‘The Thing on the Doorstep’ by H.P. Lovecraft

Death… and beyond!

“There are horrors beyond life’s edge that we do not suspect…”

I know, I know, that I should stop at twelve – that to press on any further is nothing but sheer madness and a blatant – nay, blasphemous! – transgression of Personal Anthology Guidelines… But if the fates smile and Jonathan turns a blind eye and allow me this moment of folly to choose one last story (and an unlucky thirteenth story to boot!) the reader will come to learn of an eldritch world where distinctions between the male and female form, between youth and old age, between life and death itself! become hideously intwined… 

(To say much more would be to spoil the twists and turns of this nasty little story – and I’m already worried that I’ve said too much already – but I shall just add that ‘The Thing on the Doorstep’ is not only also my favourite Lovecraft, but is an ideal starting point for new readers who just fancy reading a good old-fashioned-and-genuinely-quite-chilling horror story without getting too bogged down in the bottomless swamps of the Cthulhu Mythos. Though there are far worse swamps to get bogged down in, if you ask me…)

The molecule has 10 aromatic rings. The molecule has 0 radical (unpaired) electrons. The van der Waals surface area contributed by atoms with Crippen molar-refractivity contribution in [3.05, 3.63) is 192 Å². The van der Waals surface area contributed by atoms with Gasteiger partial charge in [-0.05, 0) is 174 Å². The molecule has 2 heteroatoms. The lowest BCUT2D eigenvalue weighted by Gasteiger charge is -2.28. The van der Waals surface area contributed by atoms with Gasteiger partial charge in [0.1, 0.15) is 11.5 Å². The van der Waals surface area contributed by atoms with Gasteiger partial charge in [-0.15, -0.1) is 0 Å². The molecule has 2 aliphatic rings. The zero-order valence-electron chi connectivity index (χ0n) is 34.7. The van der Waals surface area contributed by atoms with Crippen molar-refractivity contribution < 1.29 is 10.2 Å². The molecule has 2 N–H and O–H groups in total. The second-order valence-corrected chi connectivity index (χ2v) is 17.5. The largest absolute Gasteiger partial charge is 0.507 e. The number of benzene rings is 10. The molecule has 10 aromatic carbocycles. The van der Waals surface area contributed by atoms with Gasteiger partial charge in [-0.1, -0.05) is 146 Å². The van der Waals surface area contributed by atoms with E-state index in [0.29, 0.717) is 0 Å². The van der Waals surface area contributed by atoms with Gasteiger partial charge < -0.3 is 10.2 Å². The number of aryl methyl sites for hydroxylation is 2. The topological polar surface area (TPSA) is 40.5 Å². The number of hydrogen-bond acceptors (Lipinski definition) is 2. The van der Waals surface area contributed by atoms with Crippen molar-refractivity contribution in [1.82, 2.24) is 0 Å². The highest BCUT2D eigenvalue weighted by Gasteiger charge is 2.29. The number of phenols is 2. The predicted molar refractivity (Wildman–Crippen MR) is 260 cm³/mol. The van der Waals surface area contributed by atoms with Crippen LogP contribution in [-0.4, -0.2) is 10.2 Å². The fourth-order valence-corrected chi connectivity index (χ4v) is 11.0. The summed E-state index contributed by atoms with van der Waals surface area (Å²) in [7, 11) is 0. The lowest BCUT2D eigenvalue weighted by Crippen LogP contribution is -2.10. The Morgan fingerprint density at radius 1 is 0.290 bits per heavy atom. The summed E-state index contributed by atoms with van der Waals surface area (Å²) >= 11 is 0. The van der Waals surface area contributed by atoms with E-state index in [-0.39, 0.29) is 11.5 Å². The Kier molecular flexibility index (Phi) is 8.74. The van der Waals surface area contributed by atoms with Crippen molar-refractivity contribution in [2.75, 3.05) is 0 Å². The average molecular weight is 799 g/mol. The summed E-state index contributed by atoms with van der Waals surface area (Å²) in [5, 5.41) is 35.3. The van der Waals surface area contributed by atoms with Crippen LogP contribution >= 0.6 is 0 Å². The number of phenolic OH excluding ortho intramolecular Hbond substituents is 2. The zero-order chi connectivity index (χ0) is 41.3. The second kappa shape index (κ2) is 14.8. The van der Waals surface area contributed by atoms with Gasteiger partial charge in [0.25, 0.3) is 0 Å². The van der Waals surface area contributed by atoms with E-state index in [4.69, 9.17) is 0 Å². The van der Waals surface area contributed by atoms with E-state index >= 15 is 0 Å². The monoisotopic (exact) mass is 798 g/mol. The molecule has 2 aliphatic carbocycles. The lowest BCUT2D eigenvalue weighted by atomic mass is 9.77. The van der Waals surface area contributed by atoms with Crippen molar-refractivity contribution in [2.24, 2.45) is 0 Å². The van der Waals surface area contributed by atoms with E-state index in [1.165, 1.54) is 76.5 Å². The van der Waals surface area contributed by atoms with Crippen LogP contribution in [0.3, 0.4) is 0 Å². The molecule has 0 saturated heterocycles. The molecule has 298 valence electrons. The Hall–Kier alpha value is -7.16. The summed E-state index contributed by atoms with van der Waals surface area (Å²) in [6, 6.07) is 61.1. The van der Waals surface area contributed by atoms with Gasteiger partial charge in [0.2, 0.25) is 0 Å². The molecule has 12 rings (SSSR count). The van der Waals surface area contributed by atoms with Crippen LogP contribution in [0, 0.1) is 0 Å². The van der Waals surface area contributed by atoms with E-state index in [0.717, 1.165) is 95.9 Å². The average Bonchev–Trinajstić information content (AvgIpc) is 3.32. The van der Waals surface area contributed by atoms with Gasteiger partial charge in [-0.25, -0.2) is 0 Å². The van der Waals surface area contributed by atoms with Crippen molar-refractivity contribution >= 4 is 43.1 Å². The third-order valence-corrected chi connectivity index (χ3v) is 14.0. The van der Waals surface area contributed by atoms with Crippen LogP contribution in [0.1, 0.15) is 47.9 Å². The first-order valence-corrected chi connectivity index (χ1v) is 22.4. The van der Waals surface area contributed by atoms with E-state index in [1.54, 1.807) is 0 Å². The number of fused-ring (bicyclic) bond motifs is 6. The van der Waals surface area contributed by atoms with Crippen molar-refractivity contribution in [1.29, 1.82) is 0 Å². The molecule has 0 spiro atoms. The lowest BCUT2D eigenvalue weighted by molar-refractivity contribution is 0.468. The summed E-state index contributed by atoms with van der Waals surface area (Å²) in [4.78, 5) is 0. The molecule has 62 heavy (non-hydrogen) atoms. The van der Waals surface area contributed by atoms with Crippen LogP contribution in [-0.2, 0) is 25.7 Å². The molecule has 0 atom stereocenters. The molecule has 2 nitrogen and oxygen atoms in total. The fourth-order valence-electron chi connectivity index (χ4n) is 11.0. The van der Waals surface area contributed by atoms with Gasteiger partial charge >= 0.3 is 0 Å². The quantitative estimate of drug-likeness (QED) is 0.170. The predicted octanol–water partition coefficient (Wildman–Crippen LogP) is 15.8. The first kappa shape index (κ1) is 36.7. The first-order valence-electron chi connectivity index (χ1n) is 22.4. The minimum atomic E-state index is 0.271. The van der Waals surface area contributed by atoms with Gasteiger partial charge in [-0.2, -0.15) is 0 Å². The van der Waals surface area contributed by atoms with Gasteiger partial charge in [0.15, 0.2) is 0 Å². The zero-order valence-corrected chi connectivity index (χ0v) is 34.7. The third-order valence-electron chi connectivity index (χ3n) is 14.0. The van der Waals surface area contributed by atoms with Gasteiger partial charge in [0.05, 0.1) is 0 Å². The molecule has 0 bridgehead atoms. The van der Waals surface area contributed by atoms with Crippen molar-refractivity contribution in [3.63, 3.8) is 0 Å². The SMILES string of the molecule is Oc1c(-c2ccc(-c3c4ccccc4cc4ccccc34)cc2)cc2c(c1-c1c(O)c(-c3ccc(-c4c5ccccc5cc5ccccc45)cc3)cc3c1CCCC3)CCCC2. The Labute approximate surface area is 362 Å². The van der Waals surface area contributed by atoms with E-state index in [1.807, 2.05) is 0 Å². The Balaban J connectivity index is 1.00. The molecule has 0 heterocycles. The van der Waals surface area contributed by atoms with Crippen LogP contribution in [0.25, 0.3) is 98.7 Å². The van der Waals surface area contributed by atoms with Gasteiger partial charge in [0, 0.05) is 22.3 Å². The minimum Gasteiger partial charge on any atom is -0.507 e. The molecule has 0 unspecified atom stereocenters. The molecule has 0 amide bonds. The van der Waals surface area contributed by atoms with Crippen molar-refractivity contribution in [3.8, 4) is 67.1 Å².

First published in Weird Tales, 1937. Collected in H.P. Lovecraft Omnibus 3: The Haunter of the Dark, Victor Gollancz 1951. Available to read on the HP Lovecraft website here

‘Dagon’ by HP Lovecraft

Simultaneously the most marvellously dramatic yet most coolly detached opener in short story history:

I write this under appreciable mental strain, since by tonight I shall be no more.

In fairness, almost any Lovecraft would do if you’re looking for that signature mix of the histrionic and the weirdly formal, but “Dagon”takes my top spot mostly thanks to its no-holds-barred horror sequences and the tantalising early elements it contains of Lovecraft’s Cthulhu Mythos. A morphine-addicted man recounts a terrible past encounter on the open ocean, all the while preparing to fling himself from the window as “a noise at the door, as of some immense slippery body lumbering against it” becomes more and more apparent. Lovecraft’s grotesque and squelching imagery is second to none and ‘Dagon’ is a perfect encapsulation of his inventive powers. A masterful invocation of the things that haunt us, “especially when the moon is gibbous and waning”.

First published in The Vagrant, November 1919. Widely collected, including in The Call of Cthulhu and Other Weird Tales, Penguin Classics, 2002, and The Complete Fiction of HP Lovecraft, Chartwell Classics, 2016, and available to read online here